Eliot Wilson

The logic of national service

(Photo: Getty)

It would be hard to argue that the Conservatives have had a flawless start to the 2024 general election campaign. Rishi Sunak’s rain-drenched Downing Street announcement, the removal of a Sky News journalist from a media event, the symbolism of an inexplicable prime ministerial visit to Belfast’s Titanic Quarter – almost every move so far has required immediate damage control. The unveiling of a plan to introduce some kind of compulsory national service seems at first glance like another hasty gambit which has created its own ecosystem of problems.

The idea that it is an unacceptable curtailment of personal liberty is hard to sustain

‘Bring back national service!’ is a well-worn conservative trope. The feeling that we have lost a sense of community and mutual responsibility, and that younger people need to have discipline and self-sacrifice instilled in them, comes together with anxiety about recruitment to the armed forces and parlously inadequate personnel levels. Taking school leavers and making them ‘give something back’ before they embark on their proper adult lives seems a neat solution.

The social media reaction to Sunak’s announcement has been, naturally enough, eye-blink rapid, vehement and simplistic. The opposition to the idea focuses on three principal arguments: that this is a nostalgic, reactionary instinct with no underlying logic; that it represents, or at least betrays, a deep disdain for young voters; and that it is an outrageous imposition on individual liberty.

We need to be clear, first of all, exactly what is being proposed. In the past, ‘national service’ meant mandatory conscription of 17- to 21-year-olds into the armed forces for a period of up to two years. This was abolished in the 1960s, with call-up formally ended on 31 December 1960. The last conscripted servicemen were discharged in May 1963. Those who experienced national service are now therefore well into their 80s.

The prime minister’s proposal is more sophisticated than that. He has pledged to appoint a royal commission to advise on a scheme encompassing 30,000 full-time placements in the armed forces, complemented by an option to volunteer one weekend a month to undertake community service, working with organisations like the NHS, the police and the fire service. Sunak hopes this will help young people develop ‘real world skills, do new things and contribute to their community and our country’.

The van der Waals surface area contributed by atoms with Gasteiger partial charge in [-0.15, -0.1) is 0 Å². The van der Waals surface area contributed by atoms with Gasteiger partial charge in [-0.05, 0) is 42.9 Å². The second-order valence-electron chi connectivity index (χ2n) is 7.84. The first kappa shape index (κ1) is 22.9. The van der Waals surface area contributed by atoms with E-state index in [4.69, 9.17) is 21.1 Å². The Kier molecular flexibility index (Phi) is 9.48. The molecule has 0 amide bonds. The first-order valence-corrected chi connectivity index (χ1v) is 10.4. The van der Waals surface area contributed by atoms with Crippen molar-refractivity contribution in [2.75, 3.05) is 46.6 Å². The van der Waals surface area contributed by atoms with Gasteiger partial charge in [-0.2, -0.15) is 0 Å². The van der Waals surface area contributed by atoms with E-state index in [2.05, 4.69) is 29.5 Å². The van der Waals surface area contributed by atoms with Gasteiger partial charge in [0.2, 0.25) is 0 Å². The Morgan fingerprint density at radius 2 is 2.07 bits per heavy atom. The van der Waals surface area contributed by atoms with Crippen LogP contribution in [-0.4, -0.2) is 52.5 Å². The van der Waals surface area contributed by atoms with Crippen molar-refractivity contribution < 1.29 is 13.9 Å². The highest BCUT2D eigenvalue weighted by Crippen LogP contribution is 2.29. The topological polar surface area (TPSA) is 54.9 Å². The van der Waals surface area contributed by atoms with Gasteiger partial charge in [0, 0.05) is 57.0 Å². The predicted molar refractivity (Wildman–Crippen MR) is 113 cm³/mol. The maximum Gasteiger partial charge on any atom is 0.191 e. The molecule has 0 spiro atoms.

It is not a bolt from the blue in policy terms. In January, the chief of the General Staff, General Sir Patrick Sanders, warned that the UK would have to approach defence as ‘a whole-of-nation undertaking’, and hinted at more universal involvement in the armed forces. ‘Ukraine brutally illustrates that regular armies start wars; citizen armies win them.’ Sanders stopped short of advocating a return to conscription, and the government was until recently consistent in saying that the armed forces would remain volunteer-based.

We are not talking about a simple return to national service. There is a defensible logic in trying to harness the willingness of people to undertake duties for the common good which was demonstrated during the Covid-19 pandemic and is reflected in the fact that 13 million Britons volunteer regularly. Making a spontaneous instinct into a systematic programme is one of the abiding challenges of government, and there is no doubt that a shift from a voluntary to an enforced action can change its moral character.

The Conservatives are open to the charge that this policy appeals to older voters while placing a burden on younger ones. A cynic could argue that it is an appeal to the party’s electoral base, reassuring an older demographic which might be tempted by Reform UK in the knowledge that very few young people currently vote Conservative anyway.

The idea that it is an unacceptable curtailment of personal liberty is hard to sustain. While the United Kingdom has traditionally relied on a volunteer military, only enforcing conscription from 1916 to 1920 and 1939 to 1960, mandatory military service is very common. In Europe alone it exists in Austria, Denmark, Estonia, Finland, Greece, Latvia, Lithuania, Norway, Sweden and Switzerland, hardly a roll call of brutal autocracies. The United States ended the draft in 1973 but men aged between 18 and 25 are still required to register with the Selective Service System.

If Sunak’s idea were to be implemented, the important questions would be of effectiveness and fairness. The Home Secretary, James Cleverly, told Sky News ‘There’s going to be no criminal sanction – here’s no one going to jail over this,’ so any means of enforcement remains uncertain. Nor is it clear that the injection of 30,000 conscripts would solve the armed forces’ personnel challenges.

There is merit in a scheme which would, as Penny Mordaunt, the leader of the House of Commons, framed it, ‘give every young person the chance to serve, and reap the rewards to doing so’. David Cameron launched the National Citizen Service in 2011 as part of his ambition to create a ‘Big Society’. Many of our strategic allies have some kind of systematic contribution to national welfare and resilience.

On the other hand, sound policy rarely emerges in the heat of a general election campaign. The government claims it would fund the new scheme from reducing tax avoidance and using the UK Shared Prosperity Fund; the opposition counters that it is a £2.5 billion ‘gimmick, where the sums don’t add up’. Ultimately, this is a complex issue of resilience and cohesion, raised by a government most expect to be defeated, aired at a time of sharp partisan clash and oversimplified debate. It is unlikely to see the light of day in this form – but we may not have heard the last of the idea.